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Zoning Into a New D.C.

Parking Space Rule Targeted

Walkability, transit-oriented development and smart growth are buzz words of modern urban development.

But for more than half a century, D.C. zoning rules have supported automobiles as the main method of transportation in the city.

This week, the D.C. Zoning Commission will hold a public hearing on the Office of Planning’s proposed new zoning regulations for parking spaces, including the number of of spots required at new residential and commercial buildings.

By overhauling outdated parking regulations, Washington is taking its first step away from reliance on cars and off-street parking and toward alternate forms of transportation such as bicycles, public transit and vehicle-sharing.

Current parking rules — part of a zoning code drafted in 1958 — represent an automobile-centric mentality, a time when urban planners tried to make cities more like suburbs by providing off-street parking and driveways to counter the diminishing appeal of cities.

“This country in the ’50s and ’60s was a very auto-oriented culture, and zoning really reflects that,” said Travis Parker of the Office of Planning, who is overseeing the zoning re-write process.

Under the proposal, the biggest change in new parking rules will be the removal of a minimum number of parking spaces that must be set aside in new residential developments and, in some areas, nonresidential development as well.

Currently, depending on the type of building — a residence, school, church or grocery store, for example — developers must allow for a certain number of parking spots. The number is often an arbitrary one and sometimes exceeds the real need, resulting in half-empty parking lots or inefficient use of highly valuable space.

The dense neighborhoods of Capitol Hill, Georgetown and U Street are some of the most desirable areas to live in the district, yet under today’s zoning rules requiring off-street parking and curb-cut driveways, a modern-day series of row houses like those found in these areas could not be constructed.

“Our wonderful, walkable neighborhoods couldn’t be built today because of parking requirements,” said Cheryl Cort, policy director for the Coalition for Smarter Growth. “The zoning code should respect and affirm what’s best about our neighborhoods.”

Even with current automobile-centric zoning rules, D.C. residents have sought ways to avoid using cars as their primary means of transportation, placing a high value on residential areas with easy access to public transportation.

“Clearly, people have found other ways to get around zoning rules,” Cort said, despite a “1958 zoning code that had a very different vision of where our cities were headed.”

In fact, Washington enjoys the second-highest percentage in large cities nationwide of non-car commuters, according to the Carfree Census Database. In 2000, 37 percent of residents did not own a car, according to the data.

“People want to live in a vibrant area that’s accessible to transit,” Cort said. The proposed zoning code supports “people’s choices not to have to drive [and] not to have a car.”

The proposed regulations are the result of a public effort for a rewrite of zoning regulations that began in earnest this January by the Office of Planning in conjunction with the Office of Zoning.

The rewrite will update the current zoning code to meet the objectives and policies of the Comprehensive Plan, which the D.C. City Council unanimously approved in 2006 to guide future development and planning in the city.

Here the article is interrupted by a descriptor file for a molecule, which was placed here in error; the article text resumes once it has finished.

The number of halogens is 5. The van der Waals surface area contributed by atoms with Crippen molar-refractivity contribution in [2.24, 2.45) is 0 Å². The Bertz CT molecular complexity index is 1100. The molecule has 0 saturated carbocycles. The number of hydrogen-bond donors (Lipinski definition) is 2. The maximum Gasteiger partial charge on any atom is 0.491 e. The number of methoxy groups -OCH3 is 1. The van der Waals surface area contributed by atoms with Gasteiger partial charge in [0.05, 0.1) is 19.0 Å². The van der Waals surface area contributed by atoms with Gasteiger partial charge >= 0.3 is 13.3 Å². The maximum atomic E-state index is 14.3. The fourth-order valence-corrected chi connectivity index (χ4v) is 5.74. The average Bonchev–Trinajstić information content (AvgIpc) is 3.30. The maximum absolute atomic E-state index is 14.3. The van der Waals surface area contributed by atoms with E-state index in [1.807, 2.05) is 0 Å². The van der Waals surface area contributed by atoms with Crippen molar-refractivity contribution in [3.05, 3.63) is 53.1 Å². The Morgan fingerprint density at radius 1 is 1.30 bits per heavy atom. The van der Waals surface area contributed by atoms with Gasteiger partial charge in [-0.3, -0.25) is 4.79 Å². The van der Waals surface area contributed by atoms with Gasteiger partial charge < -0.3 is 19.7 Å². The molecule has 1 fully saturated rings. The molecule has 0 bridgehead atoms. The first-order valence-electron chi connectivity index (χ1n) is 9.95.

Special attention has also been given to make the new zoning proposal more accessible, readable and easy to use.

Current zoning code is “a mish-mash that even lawyers have trouble charting a course through,” said Gary Peterson, who represents Ward 6 Councilmember Tommy Wells (D) on the Zoning Review Taskforce. “An average citizen shouldn’t have to hire a lawyer to put an addition on the back of a house.”

Parking is the first topic to reach a hearing before the five-member Zoning Commission, and it’s the most controversial of 20 areas subject to zoning requirements —from arts and culture to the flood plain — that are in need of revision.

Supporters of the new parking plan believe that rejecting 1950s zoning rules is a return to the thinking of Washington’s original city planner, Pierre L’Enfant.

The proposal, Cort said, is “with the great tradition of the L’Enfant plan — revolving around walkability and streetcars.”

Removing parking minimums isn’t the only way the new parking regulations would directly discourage automobile transportation. Most large buildings will need to offer adequate bicycle parking, and developments with large parking lots will be required to devote a small number of spaces to car-sharing services such as Zipcar.

Under the proposal, developers would be able to build more or less parking than parking rules call for in exchange for a hefty fee to the Department of Transportation.

The fees would support local transit, bicycling and pedestrian facilities.

At the hearing, members of the Office of Planning and those on the Zoning Review Taskforce expect to receive practical suggestions from the Zoning Commission, advisory neighborhood commissions and members of the public that they can implement in the new parking zoning code.

The new parking zoning rules will not be introduced separately but as part of an entirely new zoning code. After the hearing, the Office of Planning will revise its proposal to include the commission’s suggestions before submitting it to the Office of the Attorney General. Parker said he does not expect the new zoning code to be finished until 2010.

The Office of Zoning will hold its public hearing at 6:30 p.m. Thursday at 1 Judiciary Square, 441 Fourth Street NW, in Room 220. For more information, call the Office of Zoning at 202-727-6311.

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